Lewis, August 1, 1805
Thursday August 1st 1805.
This morning we set out early and proceeded on tolerably well untill 8 OCT. by which time we had arrived within a few miles of a mountain through which the river passes. we halted on the Stard. side and took breakfast. after which or at 1/2 after 8 A.M. as had been previously concerted betwen Capt. Clark and myself I set out with three men in surch of the Snake Indians or Sosonees. our rout lay over a high range of mountains on the North side of the river. Capt C. recommended this rout to me no doubt from a beleif that the river as soon as it passed this chain of mountains boar to the N. of W. he having on the 26th ult. ascended these mountains to a position from whence he discoved a large valley passing between the mountains which boar to the N. W. and presumed that the river passed in that direction; this however proved to be the passage of a large creek which discharged itself into the river just above this range of mountains, the river bearing to the S. W. we were therefore thrown several miles out of our rout. as soon as we discovered our error we directed our course to the river which we at length gained about 2 P.M. much exhausted by the heat of the day, the roughness of the road and the want of water. the mountains are extreemly bare of timber, and our rout lay through the steep and narrow hollows of the mountains exposed to the intese heat of the midday sun without shade or scarcely a breath of air to add to my fatiegue in this walk of about 11 miles, I had taken a doze of glauber salts in the morning in consequence of a slight disentary with which I had been afflicted for several days. being weakened by the disorder and the operation of the medicine I found myself almost exhausted before we reached the river. I felt my sperits much revived on our near approach to the river at the sight of a herd of Elk, of which Drewyer and myself soon killed a couple. we then hurryed to the river and allayed our thirst. I ordered two of the men to skin the Elk and bring the meat to the river, while myself and the other prepared a fire and cooked some of the meat for our dinner. we made a comfortable meal on the Elk, and left the ballance of the meat and skins on the bank of the river for Capt. Clark and party. this supply will no doubt be acceptable to them, as they had had no fresh meat when I left them for almost 2 days except one beaver; game being very scarce and shy above the forks. we had seen a few deer and antelopes but had not been fortunate enough to kill any of them. as I passed these mountains I saw a flock of the black or dark brown phesants; the young phesant is almost grown we killed one of them. this bird is fully a third larger than the common phesant of the Atlantic states. it's form is much the same. it is booted nearly to the toes and the male has not the tufts of long black feathers on the sides of the neck which are so conspicuous in those of the Atlantic. their colour is a uniform dark brown with a small mixture of yellow or yelloish brown specks on some of the feathers particularly those of the tail, tho the extremities of these are perfectly black for about one inch. the eye is nearly black, the iris has a small dash of yellowish brown. the feathers of the tail are reather longer than that of our phesant or pattridge as they are Called in the Eastern States; are the same in number or eighteen and all nearly of the same length, those in the intermediate part being somewhat longest. the flesh of this bird is white and agreeably flavored. I also saw near the top of the mountain among some scattering pine a blue bird about the size of the common robbin. it's action and form is somewhat that of the jay bird and never rests long in any one position but constantly flying or hoping from sprey to sprey. I shot at one of them but missed it. their note is loud and frequently repeated both flying and when at rest and is char ah', char'ah, char ah', as nearly as letters can express it. after dinner we resumed our march and my pack felt much lighter than it had done about 2 hours before. we traveled about six miles further and encamped on the stard. bank of the river, making a distance of 17 miles for this day. the Musquetoes were troublesome but I had taken the precaution of bringing my bier.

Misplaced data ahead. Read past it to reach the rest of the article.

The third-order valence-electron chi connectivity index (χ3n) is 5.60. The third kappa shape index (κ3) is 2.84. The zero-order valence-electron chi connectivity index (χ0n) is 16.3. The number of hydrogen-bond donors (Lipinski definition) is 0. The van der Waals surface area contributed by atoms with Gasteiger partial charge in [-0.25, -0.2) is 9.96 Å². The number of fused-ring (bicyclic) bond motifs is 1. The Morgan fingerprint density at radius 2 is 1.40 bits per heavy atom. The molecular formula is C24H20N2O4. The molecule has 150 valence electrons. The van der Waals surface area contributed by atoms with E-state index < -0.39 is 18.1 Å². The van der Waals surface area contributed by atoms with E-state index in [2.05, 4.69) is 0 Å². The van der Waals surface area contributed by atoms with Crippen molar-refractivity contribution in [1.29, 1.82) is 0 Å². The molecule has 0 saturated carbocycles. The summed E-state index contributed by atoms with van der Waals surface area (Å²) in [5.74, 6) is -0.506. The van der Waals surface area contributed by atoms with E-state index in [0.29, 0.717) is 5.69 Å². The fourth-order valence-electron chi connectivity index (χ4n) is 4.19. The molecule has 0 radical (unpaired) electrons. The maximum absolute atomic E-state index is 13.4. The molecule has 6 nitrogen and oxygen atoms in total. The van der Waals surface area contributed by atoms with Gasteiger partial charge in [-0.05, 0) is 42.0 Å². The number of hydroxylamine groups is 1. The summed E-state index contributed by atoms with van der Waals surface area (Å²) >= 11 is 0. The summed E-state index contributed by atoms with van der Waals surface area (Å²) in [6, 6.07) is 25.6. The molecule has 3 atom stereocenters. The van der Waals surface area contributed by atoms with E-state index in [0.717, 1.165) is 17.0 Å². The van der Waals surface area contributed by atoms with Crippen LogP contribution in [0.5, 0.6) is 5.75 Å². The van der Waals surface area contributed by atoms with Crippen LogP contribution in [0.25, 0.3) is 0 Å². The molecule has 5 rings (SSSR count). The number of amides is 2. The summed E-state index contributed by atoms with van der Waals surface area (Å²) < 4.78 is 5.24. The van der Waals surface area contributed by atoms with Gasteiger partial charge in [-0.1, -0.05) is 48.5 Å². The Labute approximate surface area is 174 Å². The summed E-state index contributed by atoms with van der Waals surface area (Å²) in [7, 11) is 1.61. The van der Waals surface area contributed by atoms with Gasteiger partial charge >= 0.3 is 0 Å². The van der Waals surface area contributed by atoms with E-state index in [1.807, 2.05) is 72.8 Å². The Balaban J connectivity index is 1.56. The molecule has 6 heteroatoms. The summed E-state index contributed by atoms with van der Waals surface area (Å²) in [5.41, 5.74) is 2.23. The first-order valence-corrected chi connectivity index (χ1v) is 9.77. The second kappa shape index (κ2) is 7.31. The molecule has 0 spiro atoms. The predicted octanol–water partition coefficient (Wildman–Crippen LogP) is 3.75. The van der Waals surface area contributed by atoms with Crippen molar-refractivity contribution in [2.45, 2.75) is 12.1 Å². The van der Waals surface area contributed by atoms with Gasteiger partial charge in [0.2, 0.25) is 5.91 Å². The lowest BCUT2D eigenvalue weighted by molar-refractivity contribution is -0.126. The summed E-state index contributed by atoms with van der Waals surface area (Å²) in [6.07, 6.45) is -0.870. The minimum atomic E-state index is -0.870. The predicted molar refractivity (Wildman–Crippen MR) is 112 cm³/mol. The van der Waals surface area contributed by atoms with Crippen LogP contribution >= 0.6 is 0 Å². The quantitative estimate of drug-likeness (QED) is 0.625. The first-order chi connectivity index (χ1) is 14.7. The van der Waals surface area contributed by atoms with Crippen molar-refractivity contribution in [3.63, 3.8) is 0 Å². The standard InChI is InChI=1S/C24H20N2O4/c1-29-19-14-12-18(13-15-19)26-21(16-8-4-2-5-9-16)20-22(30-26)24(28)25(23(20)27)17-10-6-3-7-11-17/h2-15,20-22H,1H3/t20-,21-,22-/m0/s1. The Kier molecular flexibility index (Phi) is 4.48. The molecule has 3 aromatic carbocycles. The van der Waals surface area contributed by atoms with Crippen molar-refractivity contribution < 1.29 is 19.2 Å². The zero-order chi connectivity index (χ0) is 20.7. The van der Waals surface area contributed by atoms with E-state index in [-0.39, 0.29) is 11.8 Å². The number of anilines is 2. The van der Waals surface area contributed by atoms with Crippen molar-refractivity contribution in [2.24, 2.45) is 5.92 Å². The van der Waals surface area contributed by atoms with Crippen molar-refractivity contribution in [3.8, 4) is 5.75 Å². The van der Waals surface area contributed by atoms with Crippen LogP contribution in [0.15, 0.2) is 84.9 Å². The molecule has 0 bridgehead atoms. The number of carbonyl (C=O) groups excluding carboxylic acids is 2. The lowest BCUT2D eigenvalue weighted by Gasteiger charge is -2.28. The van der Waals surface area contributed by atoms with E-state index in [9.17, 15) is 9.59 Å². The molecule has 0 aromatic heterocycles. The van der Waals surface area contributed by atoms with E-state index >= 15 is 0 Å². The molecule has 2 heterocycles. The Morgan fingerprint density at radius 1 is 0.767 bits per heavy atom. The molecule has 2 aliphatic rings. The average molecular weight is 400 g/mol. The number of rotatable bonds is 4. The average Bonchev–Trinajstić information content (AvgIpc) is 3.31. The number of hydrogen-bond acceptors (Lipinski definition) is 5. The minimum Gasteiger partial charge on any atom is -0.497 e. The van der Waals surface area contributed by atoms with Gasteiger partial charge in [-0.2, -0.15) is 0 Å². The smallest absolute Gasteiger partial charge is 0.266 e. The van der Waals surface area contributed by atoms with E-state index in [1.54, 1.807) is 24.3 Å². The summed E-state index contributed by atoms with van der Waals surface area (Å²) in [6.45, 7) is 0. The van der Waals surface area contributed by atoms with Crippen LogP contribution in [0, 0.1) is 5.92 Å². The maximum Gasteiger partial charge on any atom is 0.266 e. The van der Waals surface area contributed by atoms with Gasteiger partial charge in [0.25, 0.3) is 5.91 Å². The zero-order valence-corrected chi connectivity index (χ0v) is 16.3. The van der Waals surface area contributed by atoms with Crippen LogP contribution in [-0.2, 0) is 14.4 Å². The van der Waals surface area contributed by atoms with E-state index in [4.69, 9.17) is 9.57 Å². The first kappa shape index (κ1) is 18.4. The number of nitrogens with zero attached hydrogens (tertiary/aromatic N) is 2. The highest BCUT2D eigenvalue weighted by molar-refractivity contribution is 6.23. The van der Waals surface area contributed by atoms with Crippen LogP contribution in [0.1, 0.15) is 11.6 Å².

Shortly after I left Capt. Clark this morning he proceed on and passed through the mountains; they formed tremendious clifts of ragged and nearly perpendicular rocks; the lower .part of this rock is of the black grannite before mentioned and the upper part a light coloured freestone. these clifts continue for 9 miles and approach the river very closely on either side. he found the current verry strong. Capt. C. killed a big horn on these clifts which himself and party dined on. after passing this range of mountains he entered this beautifull valley in which we also were it is from 6 to 8 miles wide. the river is crooked and crouded with islands, it's bottoms wide fertile and covered with fine grass from 9 inches to 2 feet high and possesses but a scant proportion of timber, which consists almost entirely of a few narrow leafed cottonwood trees distributed along the verge of the river. in the evening Capt. C. found the Elk I had left him and ascended a short distance above to the entrance of a large creek which falls in on Stard. and encamped opposite to it on the Lard. side. he sent out the two Fieldses to hunt this evening and they killed 5 deer, which with the Elk again gave them a plentifull store of fresh provisions. this large creek we called Field's Creek after Reubin Fields one our party. on the river about the mountains wich Capt. C. passed today he saw some large cedar trees and some juniper also just at the upper side of the mountain there is a bad rappid here the toe line of our canoe broke in the shoot of the rapids and swung on the rocks and had very nearly overset. a small distance above this rapid a large bold Creek falls in on Lard. side which we called Frazier's Creek after Robt. Frazier. They saw a large brown bear feeding on currants but could not get a shoot at him.